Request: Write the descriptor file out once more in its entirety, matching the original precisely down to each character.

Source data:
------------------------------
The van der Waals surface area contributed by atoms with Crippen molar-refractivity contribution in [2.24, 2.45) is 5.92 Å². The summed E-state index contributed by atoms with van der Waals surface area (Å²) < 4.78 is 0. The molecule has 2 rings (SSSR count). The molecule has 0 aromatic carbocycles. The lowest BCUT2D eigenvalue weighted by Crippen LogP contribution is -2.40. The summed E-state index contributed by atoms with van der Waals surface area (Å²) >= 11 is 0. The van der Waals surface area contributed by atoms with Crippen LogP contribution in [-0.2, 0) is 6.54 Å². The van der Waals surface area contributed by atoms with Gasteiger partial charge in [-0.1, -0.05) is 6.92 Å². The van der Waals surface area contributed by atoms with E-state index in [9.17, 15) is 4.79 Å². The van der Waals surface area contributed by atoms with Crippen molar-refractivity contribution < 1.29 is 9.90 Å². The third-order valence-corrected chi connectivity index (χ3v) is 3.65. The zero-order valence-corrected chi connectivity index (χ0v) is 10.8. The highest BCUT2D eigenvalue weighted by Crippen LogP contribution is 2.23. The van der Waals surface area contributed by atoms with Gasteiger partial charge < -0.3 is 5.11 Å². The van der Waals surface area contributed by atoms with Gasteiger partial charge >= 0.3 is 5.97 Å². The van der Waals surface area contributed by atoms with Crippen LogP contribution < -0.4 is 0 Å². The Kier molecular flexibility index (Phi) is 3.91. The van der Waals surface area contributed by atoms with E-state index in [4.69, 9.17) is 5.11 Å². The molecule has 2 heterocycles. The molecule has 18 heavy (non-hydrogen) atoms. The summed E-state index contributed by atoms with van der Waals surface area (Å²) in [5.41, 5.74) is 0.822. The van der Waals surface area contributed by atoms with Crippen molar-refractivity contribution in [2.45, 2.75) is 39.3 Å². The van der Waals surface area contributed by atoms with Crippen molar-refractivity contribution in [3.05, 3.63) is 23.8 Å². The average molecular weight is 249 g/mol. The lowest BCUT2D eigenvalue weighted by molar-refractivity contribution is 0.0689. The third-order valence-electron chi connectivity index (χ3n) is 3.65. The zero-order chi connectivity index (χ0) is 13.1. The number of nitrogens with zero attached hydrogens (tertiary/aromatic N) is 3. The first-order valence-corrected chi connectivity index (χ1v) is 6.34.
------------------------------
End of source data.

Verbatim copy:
The van der Waals surface area contributed by atoms with Crippen molar-refractivity contribution in [2.24, 2.45) is 5.92 Å². The summed E-state index contributed by atoms with van der Waals surface area (Å²) < 4.78 is 0. The molecule has 2 rings (SSSR count). The molecule has 0 aromatic carbocycles. The lowest BCUT2D eigenvalue weighted by Crippen LogP contribution is -2.40. The summed E-state index contributed by atoms with van der Waals surface area (Å²) >= 11 is 0. The van der Waals surface area contributed by atoms with Crippen LogP contribution in [-0.2, 0) is 6.54 Å². The van der Waals surface area contributed by atoms with Gasteiger partial charge in [-0.1, -0.05) is 6.92 Å². The van der Waals surface area contributed by atoms with E-state index in [9.17, 15) is 4.79 Å². The van der Waals surface area contributed by atoms with Crippen molar-refractivity contribution < 1.29 is 9.90 Å². The third-order valence-corrected chi connectivity index (χ3v) is 3.65. The zero-order valence-corrected chi connectivity index (χ0v) is 10.8. The highest BCUT2D eigenvalue weighted by Crippen LogP contribution is 2.23. The van der Waals surface area contributed by atoms with Gasteiger partial charge < -0.3 is 5.11 Å². The van der Waals surface area contributed by atoms with Gasteiger partial charge >= 0.3 is 5.97 Å². The van der Waals surface area contributed by atoms with Crippen LogP contribution < -0.4 is 0 Å². The Kier molecular flexibility index (Phi) is 3.91. The van der Waals surface area contributed by atoms with E-state index in [4.69, 9.17) is 5.11 Å². The molecule has 2 heterocycles. The molecule has 18 heavy (non-hydrogen) atoms. The summed E-state index contributed by atoms with van der Waals surface area (Å²) in [5.41, 5.74) is 0.822. The van der Waals surface area contributed by atoms with Crippen molar-refractivity contribution in [2.45, 2.75) is 39.3 Å². The van der Waals surface area contributed by atoms with Crippen molar-refractivity contribution in [3.05, 3.63) is 23.8 Å². The average molecular weight is 249 g/mol. The lowest BCUT2D eigenvalue weighted by molar-refractivity contribution is 0.0689. The third-order valence-electron chi connectivity index (χ3n) is 3.65. The zero-order chi connectivity index (χ0) is 13.1. The number of nitrogens with zero attached hydrogens (tertiary/aromatic N) is 3. The first-order valence-corrected chi connectivity index (χ1v) is 6.34.